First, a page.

George WashingtonGoing back in time:  The only popular vote the Founders wanted was for the US House – the people’s house.  It wasn’t a democratic vote – it was a popular vote to elect a representative.

For presidential elections, they wanted only electors that were the sum of the states’ federal delegations (that would be 535 people today.   The votes were tallied and each state got one vote among the top five.  The top two winners became the president and vice president. That was a true electoral college. That went out the window with the 12th Amendment. And that was the beginning of the gradual turn toward eventually making all three branches of government elected by popular vote – the closest we get to a democracy. By so doing, it threw things well out of balance.

The Founders also wanted only state legislatures to elect their US Senators because they represented the states.

Elitist?  No, smart – and balanced.

They hated democracy and knew the history of democracy: that the people would eventually vote themselves largess from the treasury until it was bankrupt.

Isn’t this precisely what’s happening today? The increased numbers who now depend on government for their income and welfare, are voting themselves more of it, and it’s bringing our nation down.

The Founders created a republic with a balance of power, not only between the four branches of government (judiciary, executive, legislative and states), but ingeniously they also wove it into the election system.

Was this an exclusionary and unfair election process to only allow a few hundred people get to elect a president or only a hundred or more to elect US Senators in each state?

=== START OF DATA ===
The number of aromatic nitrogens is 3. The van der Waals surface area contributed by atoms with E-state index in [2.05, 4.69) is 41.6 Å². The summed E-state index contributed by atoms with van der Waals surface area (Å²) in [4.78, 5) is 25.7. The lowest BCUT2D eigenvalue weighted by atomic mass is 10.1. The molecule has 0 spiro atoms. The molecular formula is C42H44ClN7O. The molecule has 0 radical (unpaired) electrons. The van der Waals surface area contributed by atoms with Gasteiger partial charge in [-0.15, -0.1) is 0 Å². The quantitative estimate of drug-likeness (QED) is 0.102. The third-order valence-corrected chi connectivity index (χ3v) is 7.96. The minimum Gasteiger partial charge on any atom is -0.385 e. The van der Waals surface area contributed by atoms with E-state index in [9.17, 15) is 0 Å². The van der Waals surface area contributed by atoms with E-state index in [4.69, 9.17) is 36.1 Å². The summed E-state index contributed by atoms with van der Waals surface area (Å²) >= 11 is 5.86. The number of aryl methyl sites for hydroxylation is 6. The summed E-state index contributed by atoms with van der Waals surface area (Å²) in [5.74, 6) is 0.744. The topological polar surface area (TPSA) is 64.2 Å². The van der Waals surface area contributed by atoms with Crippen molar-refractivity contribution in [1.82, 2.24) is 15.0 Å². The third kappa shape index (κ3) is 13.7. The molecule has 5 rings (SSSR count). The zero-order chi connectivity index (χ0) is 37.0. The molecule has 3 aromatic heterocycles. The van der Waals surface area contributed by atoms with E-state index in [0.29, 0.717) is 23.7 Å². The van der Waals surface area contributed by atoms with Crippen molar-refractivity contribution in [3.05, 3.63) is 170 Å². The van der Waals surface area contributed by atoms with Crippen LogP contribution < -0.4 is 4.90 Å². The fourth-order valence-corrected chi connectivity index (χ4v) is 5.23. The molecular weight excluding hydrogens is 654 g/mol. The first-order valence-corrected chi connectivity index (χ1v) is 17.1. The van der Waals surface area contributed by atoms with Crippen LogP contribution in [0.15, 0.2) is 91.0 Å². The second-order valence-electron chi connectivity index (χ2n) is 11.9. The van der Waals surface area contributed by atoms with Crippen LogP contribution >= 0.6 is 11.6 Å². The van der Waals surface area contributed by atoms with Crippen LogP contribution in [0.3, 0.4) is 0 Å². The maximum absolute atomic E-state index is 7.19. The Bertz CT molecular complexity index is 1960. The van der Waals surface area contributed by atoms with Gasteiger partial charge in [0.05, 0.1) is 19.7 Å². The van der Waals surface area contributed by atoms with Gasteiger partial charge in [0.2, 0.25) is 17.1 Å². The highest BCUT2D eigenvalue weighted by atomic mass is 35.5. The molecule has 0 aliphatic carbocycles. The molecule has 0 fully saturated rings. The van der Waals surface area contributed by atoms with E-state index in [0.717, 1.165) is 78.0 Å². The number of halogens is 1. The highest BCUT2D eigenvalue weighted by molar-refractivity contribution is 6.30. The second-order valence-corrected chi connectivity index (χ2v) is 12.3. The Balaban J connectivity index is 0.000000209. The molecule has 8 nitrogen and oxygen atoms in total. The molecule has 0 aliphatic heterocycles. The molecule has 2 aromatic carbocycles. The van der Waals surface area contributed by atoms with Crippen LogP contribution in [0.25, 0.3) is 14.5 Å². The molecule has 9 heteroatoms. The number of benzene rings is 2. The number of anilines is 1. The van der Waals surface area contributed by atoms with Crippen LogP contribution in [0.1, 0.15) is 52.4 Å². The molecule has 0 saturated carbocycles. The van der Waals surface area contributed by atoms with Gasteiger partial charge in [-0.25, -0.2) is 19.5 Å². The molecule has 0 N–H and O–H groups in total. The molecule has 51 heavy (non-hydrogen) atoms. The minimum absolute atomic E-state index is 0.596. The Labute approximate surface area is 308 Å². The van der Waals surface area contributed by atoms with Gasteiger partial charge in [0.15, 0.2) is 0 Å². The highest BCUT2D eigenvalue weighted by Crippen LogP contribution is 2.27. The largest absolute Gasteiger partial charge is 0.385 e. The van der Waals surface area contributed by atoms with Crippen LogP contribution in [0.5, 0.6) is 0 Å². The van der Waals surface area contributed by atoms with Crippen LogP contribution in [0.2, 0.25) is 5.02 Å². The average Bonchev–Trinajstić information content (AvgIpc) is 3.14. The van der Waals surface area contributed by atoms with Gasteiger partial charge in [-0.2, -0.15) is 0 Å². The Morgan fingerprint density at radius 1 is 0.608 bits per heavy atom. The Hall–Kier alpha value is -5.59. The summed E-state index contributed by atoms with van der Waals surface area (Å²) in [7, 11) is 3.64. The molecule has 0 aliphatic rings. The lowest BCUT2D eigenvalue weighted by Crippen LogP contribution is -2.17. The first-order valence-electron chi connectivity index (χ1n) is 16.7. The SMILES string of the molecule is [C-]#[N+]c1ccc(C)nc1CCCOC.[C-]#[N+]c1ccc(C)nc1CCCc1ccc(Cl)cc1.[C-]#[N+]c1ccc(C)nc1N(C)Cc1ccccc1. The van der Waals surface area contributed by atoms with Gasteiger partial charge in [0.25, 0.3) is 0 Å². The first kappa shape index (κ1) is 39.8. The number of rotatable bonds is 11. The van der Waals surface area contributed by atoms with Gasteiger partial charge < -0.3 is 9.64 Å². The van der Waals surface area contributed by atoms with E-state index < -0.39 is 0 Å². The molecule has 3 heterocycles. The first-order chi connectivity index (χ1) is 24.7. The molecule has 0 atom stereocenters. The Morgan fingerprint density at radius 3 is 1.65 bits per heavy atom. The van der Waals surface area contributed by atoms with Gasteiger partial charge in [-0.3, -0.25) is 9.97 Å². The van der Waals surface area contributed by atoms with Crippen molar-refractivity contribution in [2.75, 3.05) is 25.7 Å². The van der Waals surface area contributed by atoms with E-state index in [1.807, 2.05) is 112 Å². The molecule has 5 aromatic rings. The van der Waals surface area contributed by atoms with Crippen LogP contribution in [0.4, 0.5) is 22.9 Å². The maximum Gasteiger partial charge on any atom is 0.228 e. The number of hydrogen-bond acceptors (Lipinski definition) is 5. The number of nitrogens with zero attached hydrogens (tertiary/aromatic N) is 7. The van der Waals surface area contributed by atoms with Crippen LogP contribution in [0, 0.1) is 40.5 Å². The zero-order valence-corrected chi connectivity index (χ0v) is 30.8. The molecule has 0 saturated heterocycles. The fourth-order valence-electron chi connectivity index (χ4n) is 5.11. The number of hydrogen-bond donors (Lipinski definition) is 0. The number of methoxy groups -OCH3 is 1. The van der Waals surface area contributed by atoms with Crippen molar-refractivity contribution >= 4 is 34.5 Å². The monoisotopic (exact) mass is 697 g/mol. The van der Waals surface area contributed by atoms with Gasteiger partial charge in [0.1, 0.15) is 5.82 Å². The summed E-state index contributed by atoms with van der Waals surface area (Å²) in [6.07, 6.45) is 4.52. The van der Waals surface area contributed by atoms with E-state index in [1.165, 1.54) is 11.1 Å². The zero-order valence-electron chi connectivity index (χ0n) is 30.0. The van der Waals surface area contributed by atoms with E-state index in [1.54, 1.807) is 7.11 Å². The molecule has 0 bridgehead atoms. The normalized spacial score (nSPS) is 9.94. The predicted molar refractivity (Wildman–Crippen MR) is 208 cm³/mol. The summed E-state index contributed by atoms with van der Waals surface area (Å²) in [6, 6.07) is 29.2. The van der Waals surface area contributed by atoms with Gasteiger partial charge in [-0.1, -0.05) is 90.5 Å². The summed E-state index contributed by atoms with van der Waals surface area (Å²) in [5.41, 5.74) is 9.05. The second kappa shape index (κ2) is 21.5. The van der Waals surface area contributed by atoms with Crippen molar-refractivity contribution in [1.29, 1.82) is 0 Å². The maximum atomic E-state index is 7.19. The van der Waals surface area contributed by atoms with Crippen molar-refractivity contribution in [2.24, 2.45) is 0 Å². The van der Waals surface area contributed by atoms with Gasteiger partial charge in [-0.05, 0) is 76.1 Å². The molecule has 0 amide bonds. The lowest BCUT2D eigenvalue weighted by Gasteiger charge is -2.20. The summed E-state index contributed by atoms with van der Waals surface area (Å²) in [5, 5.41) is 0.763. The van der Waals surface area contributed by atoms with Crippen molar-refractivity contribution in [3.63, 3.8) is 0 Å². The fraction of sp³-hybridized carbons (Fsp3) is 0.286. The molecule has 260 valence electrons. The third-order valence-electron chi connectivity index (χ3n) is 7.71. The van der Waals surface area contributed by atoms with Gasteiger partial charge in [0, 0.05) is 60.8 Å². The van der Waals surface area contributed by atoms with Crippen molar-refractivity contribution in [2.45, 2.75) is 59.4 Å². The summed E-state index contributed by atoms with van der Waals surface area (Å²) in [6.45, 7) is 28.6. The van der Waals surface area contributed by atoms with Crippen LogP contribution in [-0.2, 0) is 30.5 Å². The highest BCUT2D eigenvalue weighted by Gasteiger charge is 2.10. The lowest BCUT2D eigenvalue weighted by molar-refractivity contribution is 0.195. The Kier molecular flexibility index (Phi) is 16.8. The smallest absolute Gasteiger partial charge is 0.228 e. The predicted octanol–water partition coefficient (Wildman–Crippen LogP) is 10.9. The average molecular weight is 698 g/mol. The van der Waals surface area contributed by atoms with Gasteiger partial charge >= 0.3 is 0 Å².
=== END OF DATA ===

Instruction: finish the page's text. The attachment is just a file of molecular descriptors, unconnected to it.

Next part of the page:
No, because they understood wisely that in a democracy, as Tiani and others prefer, not everyone has the time to do all the research that our elected representatives have committed to set aside time to do. Likewise, we trust them to do their job better than we can.

And they wanted the group of people to elect the person that had direct representation over that particular body. The president wasn’t the people’s president. The president presided over the executive branch only – the cabinet members, limited to defense, state and treasury. Money, diplomacy and security. Period.

They wanted the U.S. Senate to be accountable to their states and to represent them, not the people.

That is hardly elitist. It’s simply practical and limited government.

But the “Buy My Vote” crowd that wants to destroy what little remains of any balance in elections calls us the elitists when they know darn well they are the ones who will stand to gain big bucks from the costly primaries and the media buys they’ll get to make.

The Founders foresaw this manipulation and guaranteed a republic, not a democracy.

But look at it closely: Not a single election is really a pure democratic election.  One man-one vote isn’t really democracy at all. That’s simply a fallacy.  A democracy is one in which the people control, without representation.  The caucus provides a democratic voice at the ground, grassroots level:  in the neighborhood meeting.  In that setting, the neighbors are democracy in action. They discuss together but then their vote ends democracy by electing representatives who will be their voice at the convention.

Name one election in which we do not elect a representative. But the popular vote, more correctly stated, does come closest to resembling and producing the negative effects of democracy.

Never forget what the Founders knew:  Democracies have volatile deaths. We’re in the middle of that death – by a thousand stabs – right now. Tiani, and others who call themselves erroneously “republican,” defies logic. They are advocating for the elimination of the one remaining constitutionally republican election system in this nation, one that every state at one time had and should restore again today, not the reverse.

Eliminating that republican election system is yet one more stab at the death of our republic.

That’s why I’m a Republican, not a Democrat.

That’s why I support the caucus.